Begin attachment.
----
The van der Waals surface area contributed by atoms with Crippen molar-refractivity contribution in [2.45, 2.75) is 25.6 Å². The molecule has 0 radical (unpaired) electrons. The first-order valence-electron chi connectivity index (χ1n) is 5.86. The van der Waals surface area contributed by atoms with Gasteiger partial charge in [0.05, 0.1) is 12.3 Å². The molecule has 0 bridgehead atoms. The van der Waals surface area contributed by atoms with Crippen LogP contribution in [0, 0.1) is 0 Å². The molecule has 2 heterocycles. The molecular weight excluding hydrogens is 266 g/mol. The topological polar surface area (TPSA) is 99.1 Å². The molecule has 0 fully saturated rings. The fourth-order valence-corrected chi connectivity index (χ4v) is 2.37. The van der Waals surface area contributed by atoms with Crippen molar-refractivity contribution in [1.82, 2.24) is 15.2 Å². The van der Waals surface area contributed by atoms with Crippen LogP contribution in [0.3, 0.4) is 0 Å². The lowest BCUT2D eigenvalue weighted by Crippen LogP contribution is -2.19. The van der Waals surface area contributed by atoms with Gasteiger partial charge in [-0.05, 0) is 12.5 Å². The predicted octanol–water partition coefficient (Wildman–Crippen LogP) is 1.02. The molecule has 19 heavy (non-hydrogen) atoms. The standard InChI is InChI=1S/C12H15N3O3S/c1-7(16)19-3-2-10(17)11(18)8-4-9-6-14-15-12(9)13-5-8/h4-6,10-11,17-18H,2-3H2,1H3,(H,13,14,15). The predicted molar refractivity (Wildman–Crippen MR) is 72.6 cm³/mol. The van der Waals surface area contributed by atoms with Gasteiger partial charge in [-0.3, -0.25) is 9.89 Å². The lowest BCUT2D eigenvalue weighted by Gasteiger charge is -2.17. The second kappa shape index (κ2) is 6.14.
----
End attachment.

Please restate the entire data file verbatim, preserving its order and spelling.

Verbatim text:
The van der Waals surface area contributed by atoms with Crippen molar-refractivity contribution in [2.45, 2.75) is 25.6 Å². The molecule has 0 radical (unpaired) electrons. The first-order valence-electron chi connectivity index (χ1n) is 5.86. The van der Waals surface area contributed by atoms with Gasteiger partial charge in [0.05, 0.1) is 12.3 Å². The molecule has 0 bridgehead atoms. The van der Waals surface area contributed by atoms with Crippen LogP contribution in [0, 0.1) is 0 Å². The molecule has 2 heterocycles. The molecular weight excluding hydrogens is 266 g/mol. The topological polar surface area (TPSA) is 99.1 Å². The molecule has 0 fully saturated rings. The fourth-order valence-corrected chi connectivity index (χ4v) is 2.37. The van der Waals surface area contributed by atoms with Crippen molar-refractivity contribution in [1.82, 2.24) is 15.2 Å². The van der Waals surface area contributed by atoms with Crippen LogP contribution in [0.3, 0.4) is 0 Å². The lowest BCUT2D eigenvalue weighted by Crippen LogP contribution is -2.19. The van der Waals surface area contributed by atoms with Gasteiger partial charge in [-0.05, 0) is 12.5 Å². The predicted octanol–water partition coefficient (Wildman–Crippen LogP) is 1.02. The molecule has 19 heavy (non-hydrogen) atoms. The standard InChI is InChI=1S/C12H15N3O3S/c1-7(16)19-3-2-10(17)11(18)8-4-9-6-14-15-12(9)13-5-8/h4-6,10-11,17-18H,2-3H2,1H3,(H,13,14,15). The predicted molar refractivity (Wildman–Crippen MR) is 72.6 cm³/mol. The van der Waals surface area contributed by atoms with Gasteiger partial charge in [-0.3, -0.25) is 9.89 Å². The lowest BCUT2D eigenvalue weighted by Gasteiger charge is -2.17. The second kappa shape index (κ2) is 6.14.